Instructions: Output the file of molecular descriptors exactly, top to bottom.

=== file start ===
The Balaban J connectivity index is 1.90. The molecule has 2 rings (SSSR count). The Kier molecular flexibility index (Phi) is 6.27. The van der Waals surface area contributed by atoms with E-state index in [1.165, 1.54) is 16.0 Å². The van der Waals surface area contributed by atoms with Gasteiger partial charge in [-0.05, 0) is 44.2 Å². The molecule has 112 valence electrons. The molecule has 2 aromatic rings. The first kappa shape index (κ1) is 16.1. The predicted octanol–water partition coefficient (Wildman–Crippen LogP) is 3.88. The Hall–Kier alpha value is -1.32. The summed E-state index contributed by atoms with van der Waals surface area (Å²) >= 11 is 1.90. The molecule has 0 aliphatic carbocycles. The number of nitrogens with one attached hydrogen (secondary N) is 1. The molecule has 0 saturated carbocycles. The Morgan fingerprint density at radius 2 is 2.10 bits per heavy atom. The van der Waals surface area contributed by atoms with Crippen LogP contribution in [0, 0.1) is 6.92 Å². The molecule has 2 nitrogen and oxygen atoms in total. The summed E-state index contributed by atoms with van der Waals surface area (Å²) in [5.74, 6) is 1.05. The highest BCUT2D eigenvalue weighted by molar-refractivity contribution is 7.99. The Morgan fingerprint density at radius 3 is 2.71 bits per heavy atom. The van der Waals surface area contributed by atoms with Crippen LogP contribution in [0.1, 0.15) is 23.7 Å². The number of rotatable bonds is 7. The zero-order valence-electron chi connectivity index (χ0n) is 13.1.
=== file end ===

The Balaban J connectivity index is 1.90. The molecule has 2 rings (SSSR count). The Kier molecular flexibility index (Phi) is 6.27. The van der Waals surface area contributed by atoms with E-state index in [1.165, 1.54) is 16.0 Å². The van der Waals surface area contributed by atoms with Gasteiger partial charge in [-0.05, 0) is 44.2 Å². The molecule has 112 valence electrons. The molecule has 2 aromatic rings. The first kappa shape index (κ1) is 16.1. The predicted octanol–water partition coefficient (Wildman–Crippen LogP) is 3.88. The Hall–Kier alpha value is -1.32. The summed E-state index contributed by atoms with van der Waals surface area (Å²) >= 11 is 1.90. The molecule has 0 aliphatic carbocycles. The number of nitrogens with one attached hydrogen (secondary N) is 1. The molecule has 0 saturated carbocycles. The Morgan fingerprint density at radius 2 is 2.10 bits per heavy atom. The van der Waals surface area contributed by atoms with Crippen LogP contribution in [0, 0.1) is 6.92 Å². The molecule has 2 nitrogen and oxygen atoms in total. The summed E-state index contributed by atoms with van der Waals surface area (Å²) in [5.74, 6) is 1.05. The highest BCUT2D eigenvalue weighted by molar-refractivity contribution is 7.99. The Morgan fingerprint density at radius 3 is 2.71 bits per heavy atom. The van der Waals surface area contributed by atoms with Crippen LogP contribution in [0.1, 0.15) is 23.7 Å². The number of rotatable bonds is 7. The zero-order valence-electron chi connectivity index (χ0n) is 13.1.